Hyundai, unlike its Japanese rival Toyota, is a relative latecomer to the US market and has the most to benefit in taking over the Chrysler distribution network and iconic Jeep brand. Jeep is relatively weak in the Asian market, while Hyundai, along with its sister brand Kia, already has a strong economy car business in North America and would acquire luxury brands like Maserati and Alfa Romeo in buying FCA, along with mega-stars Jeep and Ram. Hyundai is also interested in gaining access to FCA’s vast North American distribution network.

Additionally, unlike Volkswagen and GM, a Hyundai-FCA merger poses significantly fewer manufacturing plant and product overlaps both in the United States and Europe. The US-South Korean Free Trade Agreement – on top of closer ties between the United States and South Korea – could also make a Hyundai-FCA merger more palatable to the Trump administration.

Should Hyundai and FCA enter into a merger deal, it would make the resulting company the world’s largest automotive group.

Tags: 

Top Jeep Articles

Jeep truck on road
Blog
Jeep Confirms June Arrival For Gladiator, Pleased With Customer Interest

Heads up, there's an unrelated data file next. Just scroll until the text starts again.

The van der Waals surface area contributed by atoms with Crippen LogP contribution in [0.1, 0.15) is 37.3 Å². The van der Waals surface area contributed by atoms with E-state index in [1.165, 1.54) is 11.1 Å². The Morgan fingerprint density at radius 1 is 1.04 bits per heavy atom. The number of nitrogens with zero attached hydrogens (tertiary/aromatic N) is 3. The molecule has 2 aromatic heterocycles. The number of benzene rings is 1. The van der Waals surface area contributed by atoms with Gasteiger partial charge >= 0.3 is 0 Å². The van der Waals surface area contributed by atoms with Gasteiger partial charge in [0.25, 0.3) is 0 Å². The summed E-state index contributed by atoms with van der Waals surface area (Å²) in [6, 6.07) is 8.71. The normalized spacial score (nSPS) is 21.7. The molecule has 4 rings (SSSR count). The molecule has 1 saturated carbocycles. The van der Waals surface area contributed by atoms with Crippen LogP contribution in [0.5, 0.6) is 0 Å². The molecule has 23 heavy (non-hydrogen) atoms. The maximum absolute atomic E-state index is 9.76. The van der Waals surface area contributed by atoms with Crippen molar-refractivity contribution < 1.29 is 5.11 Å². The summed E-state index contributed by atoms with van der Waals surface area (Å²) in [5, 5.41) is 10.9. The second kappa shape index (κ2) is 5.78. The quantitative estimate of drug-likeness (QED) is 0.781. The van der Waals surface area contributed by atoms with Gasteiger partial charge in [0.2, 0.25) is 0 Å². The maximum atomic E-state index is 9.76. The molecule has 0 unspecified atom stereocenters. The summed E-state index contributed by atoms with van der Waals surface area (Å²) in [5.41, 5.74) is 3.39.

• Matt Konkle
  • January 16, 2019
FCA announces release date for Jeep's newest vehicle during the North American International Auto Show.
Blog
FCA Recalling 1.6 Million Jeep, Dodge, Chrysler Vehicles To Fix Air Bags
  • Matt Konkle
  • January 11, 2019
Wrangler and Ram are some of the affected models in this latest recall involving faulty Takata air bags.
Blog
Fiat Chrysler To Pay Some Jeep, Ram Owners In Diesel Emissions Settlement
  • Matt Konkle
  • January 10, 2019
Automaker will not admit to diesel emission cheating in $800 million deal with US Government and state agencies.
Rendering of Jeep Gladiator Hercules truck
Blog
Will A Hercules Lift Jeep Gladiator Against Raptor And ZR2?
  • Matt Konkle
  • January 8, 2019
While not official, a high-performance version of Jeep's new Gladiator truck would directly compete with popular Ford and Chevy editions, giving Jeep a foothold into yet another market.
Reference
How Do I Know When My Jeep Needs New Tires?
  • Eric Ammerman
  • January 7, 2019
Wear alone isn't the only reason you may need new Jeep tires. There can be several reasons what you have now needs replacement.
Reference
Differences Between Full, Mid-Width Or Stubby Bumpers
  • Matt Konkle
  • January 4, 2019
With the amount of aftermarket bumpers around, it can quickly become confusing which one is best. We break down three of the most popular
Blog
FCA Soars In 2018 Behind All-Time Record Year For Jeep
  • Matt Konkle
  • January 3, 2019
Brand jumps 17 percent for the year, helping lead Fiat Chrysler to the best sales growth of Detroit's top-3 automakers.
Reference
Halogen, HID, LED – what are the lighting differences and what should I choose?
  • Scott Ammerman
  • December 19, 2018
Halogen used to be the end all to vehicle lighting. These days it is HID and LED. Here are the differences.
Reference
Modifying Your Jeep Seats and Adding Seat Accessories
  • Matt Konkle
  • December 18, 2018